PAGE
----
On Saturday mornings we carried the acrid-scented lengths
of copper pipe to his pickup in the Supply lot.
My father bought a bag of fittings, elbows and t-joints,
a yard of emery paper, flux and solder. At the site
I polished the inside surface of the female ends, holding
in my mind a vague image of a different coupling,
cut the pipe to his order and laid the pieces out.
He worked with pencil, chalk, a snap-line
and scraps of paper, or just wrote on the two-by-fours
through which the joined pipes would run.
Numbers he spoke mostly to himself took shape;
lighting a cigarette, he soldered the joints, wiping up
the drip of silvered metal because he wanted his work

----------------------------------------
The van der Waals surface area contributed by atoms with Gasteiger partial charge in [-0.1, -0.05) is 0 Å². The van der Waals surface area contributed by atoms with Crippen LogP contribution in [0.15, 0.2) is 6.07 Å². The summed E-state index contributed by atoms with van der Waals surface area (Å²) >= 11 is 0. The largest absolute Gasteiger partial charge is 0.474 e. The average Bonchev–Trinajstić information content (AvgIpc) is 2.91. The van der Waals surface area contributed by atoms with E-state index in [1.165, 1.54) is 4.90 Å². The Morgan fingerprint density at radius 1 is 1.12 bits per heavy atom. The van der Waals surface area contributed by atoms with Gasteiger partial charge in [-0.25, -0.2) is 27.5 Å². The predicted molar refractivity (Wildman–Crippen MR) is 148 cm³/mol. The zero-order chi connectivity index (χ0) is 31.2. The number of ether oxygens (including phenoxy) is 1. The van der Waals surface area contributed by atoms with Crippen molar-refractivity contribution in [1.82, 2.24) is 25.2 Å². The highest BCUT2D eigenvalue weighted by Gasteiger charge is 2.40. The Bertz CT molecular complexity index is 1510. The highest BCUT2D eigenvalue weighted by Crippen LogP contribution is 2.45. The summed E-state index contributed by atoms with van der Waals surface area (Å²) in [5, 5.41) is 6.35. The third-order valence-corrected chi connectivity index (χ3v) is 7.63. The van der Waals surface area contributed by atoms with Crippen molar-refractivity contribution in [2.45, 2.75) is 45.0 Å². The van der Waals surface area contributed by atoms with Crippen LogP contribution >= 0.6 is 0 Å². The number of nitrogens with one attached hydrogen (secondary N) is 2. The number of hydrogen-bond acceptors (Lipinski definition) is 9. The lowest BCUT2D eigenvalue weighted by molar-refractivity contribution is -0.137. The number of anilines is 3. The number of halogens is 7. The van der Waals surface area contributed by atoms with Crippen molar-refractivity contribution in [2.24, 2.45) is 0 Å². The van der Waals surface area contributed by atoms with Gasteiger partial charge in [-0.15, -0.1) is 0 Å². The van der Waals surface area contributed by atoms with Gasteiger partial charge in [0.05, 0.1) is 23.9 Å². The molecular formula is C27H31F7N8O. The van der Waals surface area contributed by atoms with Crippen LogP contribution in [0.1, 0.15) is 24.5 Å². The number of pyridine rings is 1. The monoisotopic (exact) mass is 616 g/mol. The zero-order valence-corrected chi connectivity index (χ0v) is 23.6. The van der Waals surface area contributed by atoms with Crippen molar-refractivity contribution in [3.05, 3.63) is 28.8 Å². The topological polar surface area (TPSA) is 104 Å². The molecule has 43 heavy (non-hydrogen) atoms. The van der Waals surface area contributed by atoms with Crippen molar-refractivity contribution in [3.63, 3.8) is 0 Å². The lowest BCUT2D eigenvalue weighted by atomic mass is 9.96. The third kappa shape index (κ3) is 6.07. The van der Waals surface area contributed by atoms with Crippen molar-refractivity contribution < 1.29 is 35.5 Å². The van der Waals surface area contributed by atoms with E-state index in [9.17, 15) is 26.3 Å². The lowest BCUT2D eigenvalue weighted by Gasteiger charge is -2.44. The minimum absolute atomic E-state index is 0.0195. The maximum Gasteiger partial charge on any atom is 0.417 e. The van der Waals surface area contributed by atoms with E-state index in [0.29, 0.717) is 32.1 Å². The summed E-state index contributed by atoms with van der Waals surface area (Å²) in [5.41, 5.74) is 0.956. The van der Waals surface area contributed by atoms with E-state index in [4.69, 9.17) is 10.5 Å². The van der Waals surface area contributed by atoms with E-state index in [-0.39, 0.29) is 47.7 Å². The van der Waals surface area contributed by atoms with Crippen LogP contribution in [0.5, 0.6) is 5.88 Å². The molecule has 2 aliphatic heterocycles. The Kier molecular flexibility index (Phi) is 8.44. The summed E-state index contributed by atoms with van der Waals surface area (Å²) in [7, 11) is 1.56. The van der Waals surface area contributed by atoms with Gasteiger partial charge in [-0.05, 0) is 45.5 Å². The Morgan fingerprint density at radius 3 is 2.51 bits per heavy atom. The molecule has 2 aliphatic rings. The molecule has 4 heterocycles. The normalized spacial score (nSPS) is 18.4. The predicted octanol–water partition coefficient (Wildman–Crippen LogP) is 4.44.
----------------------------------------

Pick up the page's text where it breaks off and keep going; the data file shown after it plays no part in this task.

always to be clean.
We ate our lunch beneath the branches of the copper tree
rising from the basement of a house without walls.
I melted down chunks of lead in an iron basin
over the roaring propane tank to seal the heavy junctures
of the sewage pipes, helped him lift into trenches
the cold terra cotta and the galvanized steel.
He taught me the correct way to cut a pipe and clean it,
how to handle the heavy ladle of hot lead.
the first test of water running in the pipes
and memorized the necessity of his skill and labor
on those chilly mornings, of making ends meet.
This poem was submitted to us at the suggestion of Robert Bly.
Help us help men
Every $20 helps!
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